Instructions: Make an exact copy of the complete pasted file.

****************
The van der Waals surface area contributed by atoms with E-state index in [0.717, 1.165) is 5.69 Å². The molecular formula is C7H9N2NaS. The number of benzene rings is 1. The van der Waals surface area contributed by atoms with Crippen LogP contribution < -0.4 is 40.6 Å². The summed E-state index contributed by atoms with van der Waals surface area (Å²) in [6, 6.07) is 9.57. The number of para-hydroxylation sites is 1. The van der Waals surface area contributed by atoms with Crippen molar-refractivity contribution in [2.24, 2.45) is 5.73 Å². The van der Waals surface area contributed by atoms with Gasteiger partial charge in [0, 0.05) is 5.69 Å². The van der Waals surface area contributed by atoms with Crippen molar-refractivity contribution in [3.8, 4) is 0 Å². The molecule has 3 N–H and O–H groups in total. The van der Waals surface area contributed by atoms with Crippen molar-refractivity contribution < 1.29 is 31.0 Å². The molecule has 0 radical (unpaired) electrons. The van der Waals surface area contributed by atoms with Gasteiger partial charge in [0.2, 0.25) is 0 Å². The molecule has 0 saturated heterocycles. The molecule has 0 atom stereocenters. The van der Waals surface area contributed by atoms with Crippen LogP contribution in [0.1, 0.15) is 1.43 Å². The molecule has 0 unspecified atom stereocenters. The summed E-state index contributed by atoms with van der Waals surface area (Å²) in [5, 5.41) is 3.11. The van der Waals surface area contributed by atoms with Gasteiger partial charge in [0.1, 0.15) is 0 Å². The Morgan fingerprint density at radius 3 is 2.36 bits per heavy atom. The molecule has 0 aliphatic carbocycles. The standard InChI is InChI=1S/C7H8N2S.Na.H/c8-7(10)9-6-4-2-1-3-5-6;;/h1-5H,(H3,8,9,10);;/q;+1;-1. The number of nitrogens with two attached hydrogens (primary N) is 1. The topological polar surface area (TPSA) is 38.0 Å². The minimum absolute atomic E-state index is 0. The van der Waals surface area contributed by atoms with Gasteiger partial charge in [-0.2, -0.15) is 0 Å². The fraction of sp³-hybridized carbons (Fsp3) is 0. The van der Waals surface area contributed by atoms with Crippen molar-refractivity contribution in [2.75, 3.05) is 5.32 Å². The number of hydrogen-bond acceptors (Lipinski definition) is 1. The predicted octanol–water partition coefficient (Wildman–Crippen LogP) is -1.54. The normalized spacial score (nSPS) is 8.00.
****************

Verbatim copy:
The van der Waals surface area contributed by atoms with E-state index in [0.717, 1.165) is 5.69 Å². The molecular formula is C7H9N2NaS. The number of benzene rings is 1. The van der Waals surface area contributed by atoms with Crippen LogP contribution < -0.4 is 40.6 Å². The summed E-state index contributed by atoms with van der Waals surface area (Å²) in [6, 6.07) is 9.57. The number of para-hydroxylation sites is 1. The van der Waals surface area contributed by atoms with Crippen molar-refractivity contribution in [2.24, 2.45) is 5.73 Å². The van der Waals surface area contributed by atoms with Gasteiger partial charge in [0, 0.05) is 5.69 Å². The van der Waals surface area contributed by atoms with Crippen molar-refractivity contribution in [3.8, 4) is 0 Å². The molecule has 3 N–H and O–H groups in total. The van der Waals surface area contributed by atoms with Crippen molar-refractivity contribution < 1.29 is 31.0 Å². The molecule has 0 radical (unpaired) electrons. The van der Waals surface area contributed by atoms with Gasteiger partial charge in [0.2, 0.25) is 0 Å². The molecule has 0 saturated heterocycles. The molecule has 0 atom stereocenters. The van der Waals surface area contributed by atoms with Crippen LogP contribution in [0.1, 0.15) is 1.43 Å². The molecule has 0 unspecified atom stereocenters. The summed E-state index contributed by atoms with van der Waals surface area (Å²) in [5, 5.41) is 3.11. The van der Waals surface area contributed by atoms with Gasteiger partial charge in [0.1, 0.15) is 0 Å². The Morgan fingerprint density at radius 3 is 2.36 bits per heavy atom. The molecule has 0 aliphatic carbocycles. The standard InChI is InChI=1S/C7H8N2S.Na.H/c8-7(10)9-6-4-2-1-3-5-6;;/h1-5H,(H3,8,9,10);;/q;+1;-1. The number of nitrogens with two attached hydrogens (primary N) is 1. The topological polar surface area (TPSA) is 38.0 Å². The minimum absolute atomic E-state index is 0. The van der Waals surface area contributed by atoms with Gasteiger partial charge in [-0.2, -0.15) is 0 Å². The fraction of sp³-hybridized carbons (Fsp3) is 0. The van der Waals surface area contributed by atoms with Crippen molar-refractivity contribution in [2.75, 3.05) is 5.32 Å². The number of hydrogen-bond acceptors (Lipinski definition) is 1. The predicted octanol–water partition coefficient (Wildman–Crippen LogP) is -1.54. The normalized spacial score (nSPS) is 8.00.